Increased levels of IL-10 (and Th2 cytokines) in the heart during acute myocarditis may regulate the proinﬂammatory effects of elevated TNF-a, IL-12, IL-17, and IFN-c (Fig. 4a; Roether et al., 2002).
Overall, our ﬁndings in this study clearly demonstrate that low doses of iHg are able to affect the immune response in the heart, resulting in signiﬁcantly worse autoimmune heart disease.
The temporal relationship between iHg exposure and induction of disease appears to be critical for modulation of disease because interim iHg exposure did not signiﬁcantly alter chronic disease. These results are consistent with other studies that examined the effect of iHg pretreatment on EAM in mice (Silbergeld et al., 2005).
These results are also similar to our studies in the graft-versus-host disease model of lupus nephritis in which pretreatment with iHg exacerbated glomerulonephritis and hastened death (Via et al., 2003). Importantly, our ﬁndings in this study are consistent with those of Ilback et al. (1996, 2000) who found that pretreatment of mice with a high dose of MeHg (3.9 mg/kg) for 12 weeks prior to CVB3 infection did not signiﬁcantly alter acute myocarditis. Hg was found to increase proliferation of splenocytes to concanavalin A ex vivo. However, cytokine levels were not examined in the heart and viral replication in the heart was not quantitated in those studies. Although sera TNF-a and IFN-c levels were signiﬁcantly increased following CVB3 infection, they were not altered in HgþCVB3 compared with CVB3-treated mice (Ilback et al., 1996). We are the ﬁrst to examine the effect of iHg treatment on the chronic phase of myocarditis and DCM.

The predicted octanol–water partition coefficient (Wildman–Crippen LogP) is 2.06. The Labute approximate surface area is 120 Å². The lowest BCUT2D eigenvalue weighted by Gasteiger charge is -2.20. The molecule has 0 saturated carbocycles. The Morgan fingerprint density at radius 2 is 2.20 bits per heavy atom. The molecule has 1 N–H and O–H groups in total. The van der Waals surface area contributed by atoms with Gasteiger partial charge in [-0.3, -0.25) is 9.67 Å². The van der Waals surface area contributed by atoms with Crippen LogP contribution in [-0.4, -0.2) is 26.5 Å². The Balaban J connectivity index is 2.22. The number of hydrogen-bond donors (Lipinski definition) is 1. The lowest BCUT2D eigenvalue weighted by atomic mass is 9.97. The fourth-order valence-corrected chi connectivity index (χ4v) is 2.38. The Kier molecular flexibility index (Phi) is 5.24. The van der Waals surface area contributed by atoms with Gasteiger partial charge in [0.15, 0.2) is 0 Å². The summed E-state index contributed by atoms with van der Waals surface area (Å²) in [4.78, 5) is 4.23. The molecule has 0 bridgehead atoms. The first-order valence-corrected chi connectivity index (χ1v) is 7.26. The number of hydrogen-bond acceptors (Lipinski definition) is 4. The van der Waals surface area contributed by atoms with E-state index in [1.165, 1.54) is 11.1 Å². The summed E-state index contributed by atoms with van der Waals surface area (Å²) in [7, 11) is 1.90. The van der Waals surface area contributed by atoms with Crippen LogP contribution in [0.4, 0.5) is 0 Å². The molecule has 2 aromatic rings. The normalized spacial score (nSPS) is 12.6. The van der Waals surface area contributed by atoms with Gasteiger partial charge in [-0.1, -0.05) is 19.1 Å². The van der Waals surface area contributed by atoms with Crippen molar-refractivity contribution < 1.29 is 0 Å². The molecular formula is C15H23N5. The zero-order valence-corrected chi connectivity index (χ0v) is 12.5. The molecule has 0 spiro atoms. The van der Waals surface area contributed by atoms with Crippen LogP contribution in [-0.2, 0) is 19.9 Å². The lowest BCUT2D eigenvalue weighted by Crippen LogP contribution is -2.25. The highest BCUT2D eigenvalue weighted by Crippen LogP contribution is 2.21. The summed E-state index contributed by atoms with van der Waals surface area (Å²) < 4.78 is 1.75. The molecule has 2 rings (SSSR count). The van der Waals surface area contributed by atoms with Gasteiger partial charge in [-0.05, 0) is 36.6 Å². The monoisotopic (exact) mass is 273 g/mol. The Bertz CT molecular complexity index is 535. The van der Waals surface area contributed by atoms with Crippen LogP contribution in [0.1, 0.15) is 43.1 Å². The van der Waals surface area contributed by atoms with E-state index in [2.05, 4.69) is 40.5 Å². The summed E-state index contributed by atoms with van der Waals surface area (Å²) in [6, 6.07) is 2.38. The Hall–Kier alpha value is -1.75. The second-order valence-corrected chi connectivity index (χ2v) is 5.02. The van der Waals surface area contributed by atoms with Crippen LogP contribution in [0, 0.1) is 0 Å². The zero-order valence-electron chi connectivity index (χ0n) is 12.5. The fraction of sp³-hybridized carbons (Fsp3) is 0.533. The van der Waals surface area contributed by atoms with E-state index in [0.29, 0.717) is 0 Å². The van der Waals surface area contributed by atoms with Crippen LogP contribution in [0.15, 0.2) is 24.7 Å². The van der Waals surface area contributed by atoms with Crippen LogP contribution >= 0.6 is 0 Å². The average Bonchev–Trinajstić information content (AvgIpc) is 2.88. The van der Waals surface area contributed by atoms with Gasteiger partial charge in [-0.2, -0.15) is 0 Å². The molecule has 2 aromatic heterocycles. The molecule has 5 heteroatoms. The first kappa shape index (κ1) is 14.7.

Recent ﬁndings have revealed that genes necessary for ﬁbrosis induction are upregulated during acute CVB3 myocarditis resulting in the gradual remodeling that produces ﬁbrosis during the chronic phase of disease (Fairweather, unpublished data). Thus, we only observe ﬁbrosis in this model of CVB3- induced autoimmune myocarditis by day 35 pi in susceptible mice (Fairweather and Rose, 2007a), which is exasperated with iHg pretreatment.
These ﬁndings are consistent with studies in mice and humans linking Hg exposure and increased antiﬁbrillarin antibodies in scleroderma, an autoimmune disease with a signiﬁcant induction of ﬁbrosis (Arnett et al., 2000; Hultman et al., 1989). Interestingly, cardiac ﬁbrosis associated with scleroderma tends to be patchy and distributed throughout the myocardium (Champion, 2008), as we ﬁnd in the CVB3- induced model of autoimmune myocarditis. Hg may also contribute to the progression to DCM by mechanisms other than a direct effect on the immune response.
Boyd Haley PhD explains mercury induced
idiopathic dilated cardiomyopathy.